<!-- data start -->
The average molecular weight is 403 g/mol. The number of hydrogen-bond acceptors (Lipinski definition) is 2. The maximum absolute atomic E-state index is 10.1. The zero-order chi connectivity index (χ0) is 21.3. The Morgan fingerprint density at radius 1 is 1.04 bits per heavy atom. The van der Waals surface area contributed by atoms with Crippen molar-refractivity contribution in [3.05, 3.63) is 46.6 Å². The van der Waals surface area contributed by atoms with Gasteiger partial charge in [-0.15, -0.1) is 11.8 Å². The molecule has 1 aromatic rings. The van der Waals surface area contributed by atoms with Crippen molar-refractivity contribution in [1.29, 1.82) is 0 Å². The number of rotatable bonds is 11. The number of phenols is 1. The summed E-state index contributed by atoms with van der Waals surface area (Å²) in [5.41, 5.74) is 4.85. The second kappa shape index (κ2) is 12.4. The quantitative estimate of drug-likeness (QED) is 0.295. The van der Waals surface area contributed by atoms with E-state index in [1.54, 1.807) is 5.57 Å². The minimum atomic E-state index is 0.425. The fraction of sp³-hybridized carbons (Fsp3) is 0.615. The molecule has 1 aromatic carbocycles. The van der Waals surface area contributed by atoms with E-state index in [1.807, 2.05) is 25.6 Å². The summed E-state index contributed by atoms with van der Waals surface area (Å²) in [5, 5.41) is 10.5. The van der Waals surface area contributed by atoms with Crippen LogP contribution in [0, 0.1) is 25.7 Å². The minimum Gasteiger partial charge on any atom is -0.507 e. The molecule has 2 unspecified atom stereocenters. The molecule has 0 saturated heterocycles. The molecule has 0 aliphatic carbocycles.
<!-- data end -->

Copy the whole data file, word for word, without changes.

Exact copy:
The average molecular weight is 403 g/mol. The number of hydrogen-bond acceptors (Lipinski definition) is 2. The maximum absolute atomic E-state index is 10.1. The zero-order chi connectivity index (χ0) is 21.3. The Morgan fingerprint density at radius 1 is 1.04 bits per heavy atom. The van der Waals surface area contributed by atoms with Crippen molar-refractivity contribution in [3.05, 3.63) is 46.6 Å². The van der Waals surface area contributed by atoms with Gasteiger partial charge in [-0.15, -0.1) is 11.8 Å². The molecule has 1 aromatic rings. The van der Waals surface area contributed by atoms with Crippen molar-refractivity contribution in [1.29, 1.82) is 0 Å². The number of rotatable bonds is 11. The number of phenols is 1. The summed E-state index contributed by atoms with van der Waals surface area (Å²) in [5.41, 5.74) is 4.85. The second kappa shape index (κ2) is 12.4. The quantitative estimate of drug-likeness (QED) is 0.295. The van der Waals surface area contributed by atoms with E-state index in [1.54, 1.807) is 5.57 Å². The minimum atomic E-state index is 0.425. The fraction of sp³-hybridized carbons (Fsp3) is 0.615. The molecule has 1 aromatic carbocycles. The van der Waals surface area contributed by atoms with E-state index in [1.807, 2.05) is 25.6 Å². The summed E-state index contributed by atoms with van der Waals surface area (Å²) in [5, 5.41) is 10.5. The van der Waals surface area contributed by atoms with Crippen LogP contribution in [0, 0.1) is 25.7 Å². The minimum Gasteiger partial charge on any atom is -0.507 e. The molecule has 2 unspecified atom stereocenters. The molecule has 0 saturated heterocycles. The molecule has 0 aliphatic carbocycles.